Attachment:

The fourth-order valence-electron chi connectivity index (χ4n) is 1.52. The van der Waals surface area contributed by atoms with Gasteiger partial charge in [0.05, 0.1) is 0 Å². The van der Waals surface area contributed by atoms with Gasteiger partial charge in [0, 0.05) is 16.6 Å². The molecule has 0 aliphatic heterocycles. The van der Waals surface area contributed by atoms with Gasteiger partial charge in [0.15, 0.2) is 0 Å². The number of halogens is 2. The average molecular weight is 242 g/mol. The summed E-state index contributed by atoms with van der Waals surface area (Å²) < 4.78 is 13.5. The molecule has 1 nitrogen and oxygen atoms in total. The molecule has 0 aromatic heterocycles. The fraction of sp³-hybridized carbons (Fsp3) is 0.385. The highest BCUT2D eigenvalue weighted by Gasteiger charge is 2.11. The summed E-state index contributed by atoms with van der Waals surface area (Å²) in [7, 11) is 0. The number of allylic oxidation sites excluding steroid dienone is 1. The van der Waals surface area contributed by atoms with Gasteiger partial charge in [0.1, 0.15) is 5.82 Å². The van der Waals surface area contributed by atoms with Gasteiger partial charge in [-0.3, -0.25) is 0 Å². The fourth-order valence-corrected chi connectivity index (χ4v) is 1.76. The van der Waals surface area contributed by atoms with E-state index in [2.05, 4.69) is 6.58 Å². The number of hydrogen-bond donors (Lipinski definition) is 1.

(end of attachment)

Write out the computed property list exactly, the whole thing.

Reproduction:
The fourth-order valence-electron chi connectivity index (χ4n) is 1.52. The van der Waals surface area contributed by atoms with Gasteiger partial charge in [0.05, 0.1) is 0 Å². The van der Waals surface area contributed by atoms with Gasteiger partial charge in [0, 0.05) is 16.6 Å². The molecule has 0 aliphatic heterocycles. The van der Waals surface area contributed by atoms with Gasteiger partial charge in [0.15, 0.2) is 0 Å². The number of halogens is 2. The average molecular weight is 242 g/mol. The summed E-state index contributed by atoms with van der Waals surface area (Å²) < 4.78 is 13.5. The molecule has 1 nitrogen and oxygen atoms in total. The molecule has 0 aromatic heterocycles. The fraction of sp³-hybridized carbons (Fsp3) is 0.385. The highest BCUT2D eigenvalue weighted by Gasteiger charge is 2.11. The summed E-state index contributed by atoms with van der Waals surface area (Å²) in [7, 11) is 0. The number of allylic oxidation sites excluding steroid dienone is 1. The van der Waals surface area contributed by atoms with Gasteiger partial charge in [0.1, 0.15) is 5.82 Å². The van der Waals surface area contributed by atoms with Gasteiger partial charge in [-0.3, -0.25) is 0 Å². The fourth-order valence-corrected chi connectivity index (χ4v) is 1.76. The van der Waals surface area contributed by atoms with E-state index in [2.05, 4.69) is 6.58 Å². The number of hydrogen-bond donors (Lipinski definition) is 1.